In 2009, Palmer went back to her alma mater, Lexington High School in Massachusetts, to collaborate with her old director and mentor Steven Bogart on a workshop piece for the department's spring production. The play, With The Needle That Sings In Her Heart, was inspired by Neutral Milk Hotel's album In the Aeroplane Over the Sea and The Diary of Anne Frank. NPR's Avishay Artsy interviewed the cast on All Things Considered.[29]

In 2010 Palmer returned to the A.R.T. for a two-month run of Cabaret, starring as the Emcee.[30] The same year The Dresden Dolls reunited for a United States tour starting on Halloween in New York City and ending in San Francisco on New Year's Eve.[31] On March 30, 2010 Palmer and Webley released their debut self-titled album as Evelyn Evelyn. This was accompanied by a worldwide tour and graphic novel based on the story of the sisters.[32]

Palmer began using the ukulele during a concert as a goof, but soon it became a regular part of her repertoire. Later, she recorded a full album with ukulele accompaniment: Amanda Palmer Performs the Popular Hits of Radiohead on Her Magical Ukulele.[33][34][35]

2012–2014:Theatre Is Evil and The Art of Asking[edit]

On April 20, 2012, Palmer announced on her blog that she launched a new album pre-order on Kickstarter. The Kickstarter project was ultimately supported by 24,883 backers for a grand total of $1,192,793[36] — at the time, the most funds ever raised for a musical project on Kickstarter. A widely reported and commented upon controversy emerged from the related tour when Palmer blogged asking for "semi-professional" local musicians (fans who were already planning on attending various stops on the tour) to volunteer to play a couple of songs with her and her band, The Grand Theft Orchestra, during their live shows for "exposure, fun, beer and hugs" instead of money.[37][38][39][40][41][42] After outcry from various music unions and professional musicians, Palmer responded publicly and changed her policy to one of paying local musicians cash (in addition to the aforementioned fun, beer and hugs).[43][44] The album, Theatre Is Evil, was recorded with The Grand Theft Orchestra, produced by John Congleton, and released in September 2012. On November 9, 2012, Palmer released the music video for "Do it With a Rockstar" on The Flaming Lips' website. The video was co-created and directed by Wayne Coyne, lead singer of The Flaming Lips.[45] Subsequent videos were released for "The Killing Type" and "The Bed Song".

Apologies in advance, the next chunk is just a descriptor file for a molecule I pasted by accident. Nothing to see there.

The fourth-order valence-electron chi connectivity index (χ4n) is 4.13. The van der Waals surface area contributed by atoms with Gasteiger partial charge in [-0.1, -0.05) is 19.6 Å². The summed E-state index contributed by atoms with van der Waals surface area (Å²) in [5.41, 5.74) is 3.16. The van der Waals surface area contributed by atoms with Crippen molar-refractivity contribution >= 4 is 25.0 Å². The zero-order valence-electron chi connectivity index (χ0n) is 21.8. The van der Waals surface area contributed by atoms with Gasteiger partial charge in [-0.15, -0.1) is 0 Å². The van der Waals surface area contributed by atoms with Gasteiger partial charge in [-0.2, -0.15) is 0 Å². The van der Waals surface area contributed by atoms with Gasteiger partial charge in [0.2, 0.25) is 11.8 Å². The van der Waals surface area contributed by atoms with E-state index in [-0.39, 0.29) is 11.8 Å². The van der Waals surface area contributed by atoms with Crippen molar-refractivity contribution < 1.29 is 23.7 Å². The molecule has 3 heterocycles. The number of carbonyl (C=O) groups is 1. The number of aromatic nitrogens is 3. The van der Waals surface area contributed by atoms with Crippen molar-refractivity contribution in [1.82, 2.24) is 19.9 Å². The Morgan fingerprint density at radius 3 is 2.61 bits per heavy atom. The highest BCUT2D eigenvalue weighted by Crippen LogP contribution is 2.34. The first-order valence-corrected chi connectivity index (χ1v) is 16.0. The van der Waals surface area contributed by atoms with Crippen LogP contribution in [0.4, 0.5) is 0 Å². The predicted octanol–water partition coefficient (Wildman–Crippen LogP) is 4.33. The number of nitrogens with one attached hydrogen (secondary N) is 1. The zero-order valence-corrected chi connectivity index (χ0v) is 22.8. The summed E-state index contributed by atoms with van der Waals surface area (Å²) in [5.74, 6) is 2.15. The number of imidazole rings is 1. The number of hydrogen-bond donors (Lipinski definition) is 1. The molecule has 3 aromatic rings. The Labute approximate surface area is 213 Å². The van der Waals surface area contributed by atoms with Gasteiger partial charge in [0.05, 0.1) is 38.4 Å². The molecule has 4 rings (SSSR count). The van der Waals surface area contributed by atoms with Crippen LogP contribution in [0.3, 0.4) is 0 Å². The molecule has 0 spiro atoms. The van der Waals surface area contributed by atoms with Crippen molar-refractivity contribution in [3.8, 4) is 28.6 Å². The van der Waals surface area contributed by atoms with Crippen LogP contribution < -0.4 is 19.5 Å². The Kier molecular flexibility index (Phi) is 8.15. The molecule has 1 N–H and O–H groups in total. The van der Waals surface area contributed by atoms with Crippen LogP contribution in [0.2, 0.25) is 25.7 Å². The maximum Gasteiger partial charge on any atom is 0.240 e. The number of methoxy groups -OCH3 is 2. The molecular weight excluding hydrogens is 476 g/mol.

On August 9, 2013, Palmer made her Lincoln Center debut.[46][47]

In November 2014, Palmer released her memoir, The Art of Asking (ISBN 1455581089), which expands on a TED talk she gave in February 2013. The book made the New York Times Best Seller list.[48][49] The book also received several critical reviews, most notably from NPR.[50]

2015–2018: You Got Me Singing, I Can Spin a Rainbow, and Patreon[edit]